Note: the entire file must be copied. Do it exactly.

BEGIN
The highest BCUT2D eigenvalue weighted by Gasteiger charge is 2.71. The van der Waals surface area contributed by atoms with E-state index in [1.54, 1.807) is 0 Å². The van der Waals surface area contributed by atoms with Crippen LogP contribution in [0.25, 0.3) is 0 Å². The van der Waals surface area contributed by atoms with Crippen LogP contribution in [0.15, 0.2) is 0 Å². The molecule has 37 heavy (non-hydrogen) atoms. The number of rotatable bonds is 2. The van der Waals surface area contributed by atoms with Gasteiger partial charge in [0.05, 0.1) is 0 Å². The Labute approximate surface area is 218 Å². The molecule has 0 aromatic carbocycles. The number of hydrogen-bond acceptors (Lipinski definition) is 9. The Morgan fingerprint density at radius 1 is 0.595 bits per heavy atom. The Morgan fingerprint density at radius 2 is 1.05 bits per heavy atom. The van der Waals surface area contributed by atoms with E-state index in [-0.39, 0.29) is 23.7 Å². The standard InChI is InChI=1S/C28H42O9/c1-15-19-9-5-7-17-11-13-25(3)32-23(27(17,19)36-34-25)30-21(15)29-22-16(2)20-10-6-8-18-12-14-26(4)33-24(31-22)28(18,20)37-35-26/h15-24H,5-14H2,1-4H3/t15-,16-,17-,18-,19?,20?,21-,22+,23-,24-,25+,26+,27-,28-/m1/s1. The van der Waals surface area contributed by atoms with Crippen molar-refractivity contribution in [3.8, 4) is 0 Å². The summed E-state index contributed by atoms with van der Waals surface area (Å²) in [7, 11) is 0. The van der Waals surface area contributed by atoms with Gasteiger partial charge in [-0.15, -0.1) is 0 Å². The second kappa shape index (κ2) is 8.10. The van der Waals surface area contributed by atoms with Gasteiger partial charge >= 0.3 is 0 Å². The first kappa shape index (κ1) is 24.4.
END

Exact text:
The highest BCUT2D eigenvalue weighted by Gasteiger charge is 2.71. The van der Waals surface area contributed by atoms with E-state index in [1.54, 1.807) is 0 Å². The van der Waals surface area contributed by atoms with Crippen LogP contribution in [0.25, 0.3) is 0 Å². The van der Waals surface area contributed by atoms with Crippen LogP contribution in [0.15, 0.2) is 0 Å². The molecule has 37 heavy (non-hydrogen) atoms. The number of rotatable bonds is 2. The van der Waals surface area contributed by atoms with Gasteiger partial charge in [0.05, 0.1) is 0 Å². The Labute approximate surface area is 218 Å². The molecule has 0 aromatic carbocycles. The number of hydrogen-bond acceptors (Lipinski definition) is 9. The Morgan fingerprint density at radius 1 is 0.595 bits per heavy atom. The Morgan fingerprint density at radius 2 is 1.05 bits per heavy atom. The van der Waals surface area contributed by atoms with E-state index in [-0.39, 0.29) is 23.7 Å². The standard InChI is InChI=1S/C28H42O9/c1-15-19-9-5-7-17-11-13-25(3)32-23(27(17,19)36-34-25)30-21(15)29-22-16(2)20-10-6-8-18-12-14-26(4)33-24(31-22)28(18,20)37-35-26/h15-24H,5-14H2,1-4H3/t15-,16-,17-,18-,19?,20?,21-,22+,23-,24-,25+,26+,27-,28-/m1/s1. The van der Waals surface area contributed by atoms with Crippen molar-refractivity contribution in [3.8, 4) is 0 Å². The summed E-state index contributed by atoms with van der Waals surface area (Å²) in [7, 11) is 0. The van der Waals surface area contributed by atoms with Gasteiger partial charge in [-0.15, -0.1) is 0 Å². The second kappa shape index (κ2) is 8.10. The van der Waals surface area contributed by atoms with Gasteiger partial charge >= 0.3 is 0 Å². The first kappa shape index (κ1) is 24.4.